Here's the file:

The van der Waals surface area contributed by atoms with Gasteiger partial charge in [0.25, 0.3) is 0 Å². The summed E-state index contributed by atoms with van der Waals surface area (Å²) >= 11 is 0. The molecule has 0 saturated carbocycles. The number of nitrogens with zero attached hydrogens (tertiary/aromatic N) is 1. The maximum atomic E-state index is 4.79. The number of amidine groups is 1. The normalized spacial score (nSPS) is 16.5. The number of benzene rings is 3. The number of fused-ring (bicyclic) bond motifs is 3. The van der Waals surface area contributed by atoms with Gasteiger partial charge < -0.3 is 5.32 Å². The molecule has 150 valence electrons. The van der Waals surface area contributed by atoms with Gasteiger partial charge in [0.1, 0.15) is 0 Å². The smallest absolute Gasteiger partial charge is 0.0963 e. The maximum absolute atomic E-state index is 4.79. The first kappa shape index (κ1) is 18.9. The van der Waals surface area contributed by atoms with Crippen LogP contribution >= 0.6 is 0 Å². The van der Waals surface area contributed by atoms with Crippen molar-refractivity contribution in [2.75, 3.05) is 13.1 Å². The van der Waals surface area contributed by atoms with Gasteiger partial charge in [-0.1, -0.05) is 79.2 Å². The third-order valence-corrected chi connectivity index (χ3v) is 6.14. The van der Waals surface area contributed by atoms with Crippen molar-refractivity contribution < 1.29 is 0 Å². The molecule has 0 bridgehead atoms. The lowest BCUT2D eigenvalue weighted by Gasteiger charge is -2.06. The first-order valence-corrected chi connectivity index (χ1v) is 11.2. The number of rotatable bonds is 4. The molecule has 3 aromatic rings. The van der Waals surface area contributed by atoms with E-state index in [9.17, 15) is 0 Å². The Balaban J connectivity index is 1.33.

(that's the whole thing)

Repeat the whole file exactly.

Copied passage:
The van der Waals surface area contributed by atoms with Gasteiger partial charge in [0.25, 0.3) is 0 Å². The summed E-state index contributed by atoms with van der Waals surface area (Å²) >= 11 is 0. The molecule has 0 saturated carbocycles. The number of nitrogens with zero attached hydrogens (tertiary/aromatic N) is 1. The maximum atomic E-state index is 4.79. The number of amidine groups is 1. The normalized spacial score (nSPS) is 16.5. The number of benzene rings is 3. The number of fused-ring (bicyclic) bond motifs is 3. The van der Waals surface area contributed by atoms with Gasteiger partial charge < -0.3 is 5.32 Å². The molecule has 150 valence electrons. The van der Waals surface area contributed by atoms with Gasteiger partial charge in [0.1, 0.15) is 0 Å². The smallest absolute Gasteiger partial charge is 0.0963 e. The maximum absolute atomic E-state index is 4.79. The first kappa shape index (κ1) is 18.9. The van der Waals surface area contributed by atoms with Crippen LogP contribution >= 0.6 is 0 Å². The van der Waals surface area contributed by atoms with Crippen molar-refractivity contribution in [2.75, 3.05) is 13.1 Å². The van der Waals surface area contributed by atoms with Gasteiger partial charge in [-0.1, -0.05) is 79.2 Å². The third-order valence-corrected chi connectivity index (χ3v) is 6.14. The van der Waals surface area contributed by atoms with Crippen molar-refractivity contribution < 1.29 is 0 Å². The molecule has 0 bridgehead atoms. The lowest BCUT2D eigenvalue weighted by Gasteiger charge is -2.06. The first-order valence-corrected chi connectivity index (χ1v) is 11.2. The number of rotatable bonds is 4. The molecule has 3 aromatic rings. The van der Waals surface area contributed by atoms with E-state index in [9.17, 15) is 0 Å². The Balaban J connectivity index is 1.33.